Geographical consciousness plays an important, if not fundamental role in Philippa Blairs work; a New Zealand-born painter who has, since 1995, adopted Los Angeles as her base. Blair has always been conscious of a larger context for her practice, not to mention a legacy of abstract painting in the United States and Europe; and had exhibited widely internationally before settling in LA. The artist brings with her a unique (pan-cultural) Pacific sensibility informed by diverse and hybrid references. Forms of abstracted maps, although perhaps not immediately apparent in her voluptuous abstractions, and musical scores, inform the work, too.
The recent series of paintings and drawings, collectively, Cutting Loose, share an exploration of the topography of the canvas and the picture plane, a post-perspective illusionism weaving and threading trails, pushing pigment backwards and forwards, foregrounding and simulating recession and progression in space and in color, utilizing a variety of implements to sculpt the surfaces. Differing viscosities of pigment from the very thick, directly applied impasto to milky sprays of liqueous color jostle and rest in layers. Blair has recently developed windows through the pigment, carved out in sections to reveal surprising underlying striations of color. Physical build up takes place wet-on-wet, usually working at high velocity. An intense, highly disciplined method has taken several years to refine into a complex visual vocabulary, where fluidity meets drawing. Interested in the mechanics of movement, the painter uses arcs and pivots to articulate spatial dynamics in the work, which are literally extensions of the movement of the body: technicolor motion pictures, no less. The compositions favor gesture and are not restrained by grids and vectors often recurring in her work, although consistently, the paintings merge kinesthesia or movement and reference to acoustic elements.
Although she takes interest in the work of her contemporaries, the analogy between music and color explored and so succinctly expressed by Wassily Kandinsky and Paul Klee, finds an updated, funked-up re-appearance in Blairs paintings. An anomaly and a hybrid, Blair distances herself from the decorative character of many contemporary abstract painters who tend to focus upon composition. She cites John Cage as being an instigator to her exploration into spontaneous rhythm, and balance between form and formlessness. Alluding to musical composition, one element is brought in, juxtaposed with another, and plays with additional ingredients to form visual tensions – resonance, harmony and sometimes dissonance.
Blair has been a peripatetic magpie (a bird that likes to collect luminous objects), combining and synergizing a panoply of references, from the Kete series (2001), with reference to Maori basket weaving (in the fresh lucid greens and woven structures), to the ritualistic and meditative raking and combing of Zen sand gardens, apparent in these recent works, in the pushing and pulling of pigment. The skeins have been pulled apart to emphasize spatial clarity: brilliant color sparkles against a clean white gesso ground.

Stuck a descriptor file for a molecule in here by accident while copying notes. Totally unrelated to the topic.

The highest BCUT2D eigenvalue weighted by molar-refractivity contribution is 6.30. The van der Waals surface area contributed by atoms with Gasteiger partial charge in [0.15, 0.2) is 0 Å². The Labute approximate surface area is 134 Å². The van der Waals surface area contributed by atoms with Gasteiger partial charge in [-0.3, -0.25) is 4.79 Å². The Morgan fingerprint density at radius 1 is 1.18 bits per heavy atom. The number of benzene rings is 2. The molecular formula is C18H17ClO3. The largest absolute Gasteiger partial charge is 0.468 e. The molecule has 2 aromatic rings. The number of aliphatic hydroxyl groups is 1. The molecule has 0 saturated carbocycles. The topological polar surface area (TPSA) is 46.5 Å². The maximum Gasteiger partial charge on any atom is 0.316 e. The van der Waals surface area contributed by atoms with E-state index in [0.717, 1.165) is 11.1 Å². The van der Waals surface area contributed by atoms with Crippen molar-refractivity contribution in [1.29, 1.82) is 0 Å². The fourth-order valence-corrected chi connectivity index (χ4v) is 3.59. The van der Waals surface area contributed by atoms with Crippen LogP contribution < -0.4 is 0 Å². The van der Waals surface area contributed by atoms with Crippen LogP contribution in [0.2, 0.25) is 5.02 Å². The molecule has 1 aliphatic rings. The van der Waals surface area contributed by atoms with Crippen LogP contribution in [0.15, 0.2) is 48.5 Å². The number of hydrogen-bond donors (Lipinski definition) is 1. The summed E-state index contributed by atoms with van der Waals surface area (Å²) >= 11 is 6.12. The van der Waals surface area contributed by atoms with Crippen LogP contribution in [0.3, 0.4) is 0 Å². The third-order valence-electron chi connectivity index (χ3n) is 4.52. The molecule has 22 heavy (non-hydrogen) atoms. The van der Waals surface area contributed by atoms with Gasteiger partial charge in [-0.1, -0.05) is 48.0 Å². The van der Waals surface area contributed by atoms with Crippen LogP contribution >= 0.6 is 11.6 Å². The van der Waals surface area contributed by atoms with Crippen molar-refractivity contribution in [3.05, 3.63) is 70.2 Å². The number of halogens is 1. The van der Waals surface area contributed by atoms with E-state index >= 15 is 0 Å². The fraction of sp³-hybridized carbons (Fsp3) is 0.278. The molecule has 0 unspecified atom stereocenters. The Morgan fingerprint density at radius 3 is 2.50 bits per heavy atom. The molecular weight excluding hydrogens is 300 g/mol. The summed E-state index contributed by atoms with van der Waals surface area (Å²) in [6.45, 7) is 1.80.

The canvas is plotted and mapped aerially. Recession in space is at once two-dimensional and renders three dimensions. The element of time, the fourth dimension is also apparent in their barely contained velocity; trajectories of paint applied with such dexterity, they are intrinsic, inextricable stand-ins for motion and inertia. A delicate balance is struck between drawing and painting, chaos and order, color and graphic sensibility.
The idea of making roads (in-roads) into the paintings, takes physical form. Likening grading roads, the process is one of diligent layering. Their compositions are likewise reminiscent of road maps (and are also titled according to specific locations) even if triggered by memory (from Tuscany to Montana; from Venice, California to the Southern Alps of New Zealand; from LA freeways; New London to New Mexico): they are closed-eye vision, abstract memories of place; de-composed and re-composed, cut loose in the mind’s eye. Cutting Loose is a fitting title here the desire to take off (Scappare (2003), the Italian title of one painting in the series, has the same meaning: cutting loose, taking off, escaping, and even eloping). Going down one pathway leads serendipitously to others, in an unpredictable, unforeseeable journey, often the role of the painter with a blank canvas: a dead-end here – a fork in the road and twisted turns in the other direction.
The diptych format is common to most of these paintings, heightening spatial awareness and physicality, intensifying and increasing breathing space. The panels form tensions: like electro-magnetic fields (or pulses), the colorful charges jump across space from one side to another. Continuity and rupture, growth and decay, stops and starts. The pivotal intestinal shapes derived by scraping the fresh wet paint allude to a body. Two halves that make a whole; organs that become an integral composite co-dependent marks and structuring devices that support and form a coalescing armature, an architectonic field or accretion. Spatial articulation inherent to these paintings and sketches suggest sites, in an abstract painterly architecture. The vellum and ink drawings are integral to the painting process and probably more readily articulate space: the graphic black and white stand in for skeletal structures, the bare bones of the thought-action process; a process of structuring visual rhythms.
Alice L. Hutchison, Los Angeles, 2004